Enterprise software giant Salesforce has been on a buying spree, and in recent years, it has welcomed almost a dozen dashing founders and CEOs into its corporate sanctuary in San Francisco.
Initially focused on customer relationship management (CRM) for sales teams, Salesforce has diversified its suite of tools through its aggressive merger-and-acquisition strategy. Now, it has rebranded itself as a “CRM, cloud, and social enterprise” company, and it counts tech behemoths like Microsoft, SAP and Oracle among its competitors. With the exception of Kieden, which Salesforce picked up in 2006, all these startups were acquired in the past two years. VentureBeat interviewed the former CEOs of the following companies:
- Buddy Media, a social media marketing company / Price: $689 million
- Rypple, a performance monitoring service / Price: A reported $65 million
- Radian6, a social media monitoring company / Price: $326 million
- Heroku, a Ruby on Rails web app provider / Price: $212 million
- Manymoon, a social productivity app / Price: A reported $25-$35 million — now Do.com
- Assistly, a customer service help desk / Price: $50 million — now Desk.com
- Kieden, the link between Google AdWords and CRM / Price: Undisclosed — now Do.com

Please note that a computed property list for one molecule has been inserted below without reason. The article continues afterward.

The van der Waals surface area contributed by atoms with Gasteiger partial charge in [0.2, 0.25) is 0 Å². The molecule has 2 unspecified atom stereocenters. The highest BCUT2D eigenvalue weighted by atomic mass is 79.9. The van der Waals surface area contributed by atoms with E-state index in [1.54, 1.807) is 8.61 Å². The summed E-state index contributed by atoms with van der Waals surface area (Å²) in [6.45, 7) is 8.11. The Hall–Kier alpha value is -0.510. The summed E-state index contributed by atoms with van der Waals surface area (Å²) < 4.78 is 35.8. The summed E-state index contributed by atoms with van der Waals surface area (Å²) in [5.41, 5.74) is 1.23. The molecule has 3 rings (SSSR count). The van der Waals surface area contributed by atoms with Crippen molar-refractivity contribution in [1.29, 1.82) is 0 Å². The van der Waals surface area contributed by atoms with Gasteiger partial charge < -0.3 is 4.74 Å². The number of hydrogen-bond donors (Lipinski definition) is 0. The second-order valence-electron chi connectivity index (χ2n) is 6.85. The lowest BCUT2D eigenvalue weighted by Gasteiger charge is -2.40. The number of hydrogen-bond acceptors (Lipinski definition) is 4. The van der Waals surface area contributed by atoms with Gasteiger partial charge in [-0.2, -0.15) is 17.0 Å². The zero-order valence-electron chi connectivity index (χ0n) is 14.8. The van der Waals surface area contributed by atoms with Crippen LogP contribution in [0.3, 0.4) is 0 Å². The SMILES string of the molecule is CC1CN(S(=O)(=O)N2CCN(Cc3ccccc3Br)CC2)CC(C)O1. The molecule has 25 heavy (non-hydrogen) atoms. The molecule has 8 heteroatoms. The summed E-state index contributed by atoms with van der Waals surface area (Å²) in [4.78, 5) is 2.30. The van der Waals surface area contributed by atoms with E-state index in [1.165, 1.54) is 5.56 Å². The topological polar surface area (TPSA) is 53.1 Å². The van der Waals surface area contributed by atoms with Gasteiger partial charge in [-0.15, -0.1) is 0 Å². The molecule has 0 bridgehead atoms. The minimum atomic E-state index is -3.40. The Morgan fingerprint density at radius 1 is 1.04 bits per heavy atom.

It must be disconcerting to move from a tiny startup office with flexible work hours and Ping-Pong table to a giant corporation with bureaucracy, chains of command, and thousands of employees. So the founders of Buddy Media and Rypple, among others, offered advice on maintaining startup culture post-acquisition.
Some of my favorite nuggets of wisdom? David Stein, the cofounder of Rypple (now a vice president at Salesforce) told me they maintained the fun by setting up a video game room and organized a daily push-up club (photographic evidence above). Alex Bard, the founder of Assistly (and now CEO of Salesforce’s Desk.com), said that they are maintaining their “quirky mojo” by working on a “break down the cubes” project to turn the office into a company-wide collaborative space without walls.
But it’s not all fun and games at Salesforce! The “broforce” executives have some serious advice on how to shift product focus, negotiate terms, and lay the groundwork with your parent company’s senior executives. Enjoy!
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